ANGER: The Good, The Bad, And How To Deal With It

Written by Neisha Potter on August 28, 2019

Managing anger is an indispensable aspect of curtailing conflict in your life. Managing anger
does not mean that you do not experience anger; anger itself is a normal emotion that everyone experiences, but managing anger simply refers to recognizing early warning signs that minimize anger outbursts and controlling your response.

It is necessary to recognize that there is a positive design to experiencing anger that naturally differs from the negative consequences of anger. From a positive perspective, anger tells you that something is wrong, perhaps you should not be involved with a person who continues to escalate your anger or a warning sign that you have been violated in some way. Anger in and of itself is not an issue, but the way in which you express your anger can be damaging to your relationships as well as your personal health. Looking unhinged due to anger outbursts also causes you to lose credibility.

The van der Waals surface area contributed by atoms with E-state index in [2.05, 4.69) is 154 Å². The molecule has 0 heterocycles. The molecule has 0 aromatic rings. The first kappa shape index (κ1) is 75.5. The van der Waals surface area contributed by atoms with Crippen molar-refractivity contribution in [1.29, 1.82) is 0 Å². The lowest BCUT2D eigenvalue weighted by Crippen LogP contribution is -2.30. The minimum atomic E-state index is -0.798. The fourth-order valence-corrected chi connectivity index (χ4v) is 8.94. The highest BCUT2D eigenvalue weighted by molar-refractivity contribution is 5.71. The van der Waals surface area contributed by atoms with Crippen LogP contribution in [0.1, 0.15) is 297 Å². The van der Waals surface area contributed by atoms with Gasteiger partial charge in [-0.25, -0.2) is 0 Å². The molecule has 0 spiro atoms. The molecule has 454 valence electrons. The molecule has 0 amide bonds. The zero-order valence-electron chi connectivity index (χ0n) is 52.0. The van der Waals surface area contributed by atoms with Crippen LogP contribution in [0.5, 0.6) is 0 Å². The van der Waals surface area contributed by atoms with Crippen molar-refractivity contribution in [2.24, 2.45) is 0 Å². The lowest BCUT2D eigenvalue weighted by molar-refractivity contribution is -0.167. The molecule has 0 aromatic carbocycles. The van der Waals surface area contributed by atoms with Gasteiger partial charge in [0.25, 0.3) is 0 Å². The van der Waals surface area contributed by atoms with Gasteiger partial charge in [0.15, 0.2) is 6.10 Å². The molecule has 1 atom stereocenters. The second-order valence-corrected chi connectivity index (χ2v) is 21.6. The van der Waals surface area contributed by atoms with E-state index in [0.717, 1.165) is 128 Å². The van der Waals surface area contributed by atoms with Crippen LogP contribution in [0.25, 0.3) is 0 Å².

Anger is often referred to as a secondary emotion because people express anger to mask a
primary emotion that cause them to feel more vulnerable. Expressing anger is a protective
factor disguising our primary emotions of feeling guilty, accused, violated, ashamed,
embarrassed, misunderstood, lonely, hurt, fear, or sadness. Anger is triggered through the
autonomic nervous system that regulates your bodily functions and the control system for the sympathetic nervous system, the system responsible for one’s fight or flight response. This response notifies the body that it is in danger and action is required. The more you take action and fight, the faster your body will respond to negative stimulus and the more often you will experience negative conflict. Neurons that fire together wire together, meaning, pathways are formed in the brain that reinforce your behavior, according to Neuropsychologist, Donald Hebb.